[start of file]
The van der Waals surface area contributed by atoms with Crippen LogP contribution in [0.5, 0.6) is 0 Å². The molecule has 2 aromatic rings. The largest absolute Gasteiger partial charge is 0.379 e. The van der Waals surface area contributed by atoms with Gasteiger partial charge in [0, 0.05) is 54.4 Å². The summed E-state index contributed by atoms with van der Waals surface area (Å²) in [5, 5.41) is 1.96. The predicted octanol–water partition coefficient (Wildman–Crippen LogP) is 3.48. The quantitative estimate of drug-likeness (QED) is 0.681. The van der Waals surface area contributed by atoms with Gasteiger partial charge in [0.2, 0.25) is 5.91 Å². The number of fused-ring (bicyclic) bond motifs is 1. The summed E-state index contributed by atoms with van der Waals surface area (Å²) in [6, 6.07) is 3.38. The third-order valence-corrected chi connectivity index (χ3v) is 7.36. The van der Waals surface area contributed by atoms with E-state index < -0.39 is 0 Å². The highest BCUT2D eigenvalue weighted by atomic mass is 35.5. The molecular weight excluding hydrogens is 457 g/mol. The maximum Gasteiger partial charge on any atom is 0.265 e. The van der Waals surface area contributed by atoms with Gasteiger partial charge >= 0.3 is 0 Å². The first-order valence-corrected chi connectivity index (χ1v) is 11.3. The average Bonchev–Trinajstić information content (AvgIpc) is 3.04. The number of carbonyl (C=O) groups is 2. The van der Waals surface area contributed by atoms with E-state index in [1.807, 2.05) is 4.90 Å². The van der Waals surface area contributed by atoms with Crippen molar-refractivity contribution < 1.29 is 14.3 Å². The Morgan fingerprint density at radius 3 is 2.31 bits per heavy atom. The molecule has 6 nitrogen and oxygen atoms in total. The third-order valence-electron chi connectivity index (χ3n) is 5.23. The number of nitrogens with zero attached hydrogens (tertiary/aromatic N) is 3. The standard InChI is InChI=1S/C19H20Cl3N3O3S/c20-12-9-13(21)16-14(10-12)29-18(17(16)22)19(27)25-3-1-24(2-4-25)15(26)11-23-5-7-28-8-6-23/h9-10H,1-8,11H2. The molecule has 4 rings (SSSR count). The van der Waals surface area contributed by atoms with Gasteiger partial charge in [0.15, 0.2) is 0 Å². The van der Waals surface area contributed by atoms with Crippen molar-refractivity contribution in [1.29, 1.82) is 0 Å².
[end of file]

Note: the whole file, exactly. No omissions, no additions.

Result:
The van der Waals surface area contributed by atoms with Crippen LogP contribution in [0.5, 0.6) is 0 Å². The molecule has 2 aromatic rings. The largest absolute Gasteiger partial charge is 0.379 e. The van der Waals surface area contributed by atoms with Gasteiger partial charge in [0, 0.05) is 54.4 Å². The summed E-state index contributed by atoms with van der Waals surface area (Å²) in [5, 5.41) is 1.96. The predicted octanol–water partition coefficient (Wildman–Crippen LogP) is 3.48. The quantitative estimate of drug-likeness (QED) is 0.681. The van der Waals surface area contributed by atoms with Gasteiger partial charge in [0.2, 0.25) is 5.91 Å². The number of fused-ring (bicyclic) bond motifs is 1. The summed E-state index contributed by atoms with van der Waals surface area (Å²) in [6, 6.07) is 3.38. The third-order valence-corrected chi connectivity index (χ3v) is 7.36. The van der Waals surface area contributed by atoms with E-state index < -0.39 is 0 Å². The highest BCUT2D eigenvalue weighted by atomic mass is 35.5. The molecular weight excluding hydrogens is 457 g/mol. The maximum Gasteiger partial charge on any atom is 0.265 e. The van der Waals surface area contributed by atoms with Gasteiger partial charge >= 0.3 is 0 Å². The first-order valence-corrected chi connectivity index (χ1v) is 11.3. The average Bonchev–Trinajstić information content (AvgIpc) is 3.04. The number of carbonyl (C=O) groups is 2. The van der Waals surface area contributed by atoms with E-state index in [1.807, 2.05) is 4.90 Å². The van der Waals surface area contributed by atoms with Crippen molar-refractivity contribution < 1.29 is 14.3 Å². The Morgan fingerprint density at radius 3 is 2.31 bits per heavy atom. The molecule has 6 nitrogen and oxygen atoms in total. The third-order valence-electron chi connectivity index (χ3n) is 5.23. The number of nitrogens with zero attached hydrogens (tertiary/aromatic N) is 3. The standard InChI is InChI=1S/C19H20Cl3N3O3S/c20-12-9-13(21)16-14(10-12)29-18(17(16)22)19(27)25-3-1-24(2-4-25)15(26)11-23-5-7-28-8-6-23/h9-10H,1-8,11H2. The molecule has 4 rings (SSSR count). The van der Waals surface area contributed by atoms with Gasteiger partial charge in [0.15, 0.2) is 0 Å². The van der Waals surface area contributed by atoms with Crippen molar-refractivity contribution in [1.29, 1.82) is 0 Å².